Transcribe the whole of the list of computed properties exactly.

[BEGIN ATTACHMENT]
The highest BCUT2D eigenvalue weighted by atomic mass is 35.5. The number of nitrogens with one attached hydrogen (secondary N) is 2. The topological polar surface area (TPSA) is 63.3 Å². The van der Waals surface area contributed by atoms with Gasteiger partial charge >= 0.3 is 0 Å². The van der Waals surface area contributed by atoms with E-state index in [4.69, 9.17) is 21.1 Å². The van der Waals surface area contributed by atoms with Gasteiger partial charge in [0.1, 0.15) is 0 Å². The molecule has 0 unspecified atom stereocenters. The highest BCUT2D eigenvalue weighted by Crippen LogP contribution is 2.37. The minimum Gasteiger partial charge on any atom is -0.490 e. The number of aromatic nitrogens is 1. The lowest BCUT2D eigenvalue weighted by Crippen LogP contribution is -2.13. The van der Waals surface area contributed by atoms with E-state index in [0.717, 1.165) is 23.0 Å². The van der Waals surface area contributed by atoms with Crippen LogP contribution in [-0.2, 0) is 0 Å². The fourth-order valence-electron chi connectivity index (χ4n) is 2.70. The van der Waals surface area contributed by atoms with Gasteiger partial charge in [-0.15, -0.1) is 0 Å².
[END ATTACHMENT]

The highest BCUT2D eigenvalue weighted by atomic mass is 35.5. The number of nitrogens with one attached hydrogen (secondary N) is 2. The topological polar surface area (TPSA) is 63.3 Å². The van der Waals surface area contributed by atoms with Gasteiger partial charge >= 0.3 is 0 Å². The van der Waals surface area contributed by atoms with E-state index in [4.69, 9.17) is 21.1 Å². The van der Waals surface area contributed by atoms with Gasteiger partial charge in [0.1, 0.15) is 0 Å². The molecule has 0 unspecified atom stereocenters. The highest BCUT2D eigenvalue weighted by Crippen LogP contribution is 2.37. The minimum Gasteiger partial charge on any atom is -0.490 e. The number of aromatic nitrogens is 1. The lowest BCUT2D eigenvalue weighted by Crippen LogP contribution is -2.13. The van der Waals surface area contributed by atoms with E-state index in [0.717, 1.165) is 23.0 Å². The van der Waals surface area contributed by atoms with Crippen LogP contribution in [-0.2, 0) is 0 Å². The fourth-order valence-electron chi connectivity index (χ4n) is 2.70. The van der Waals surface area contributed by atoms with Gasteiger partial charge in [-0.15, -0.1) is 0 Å².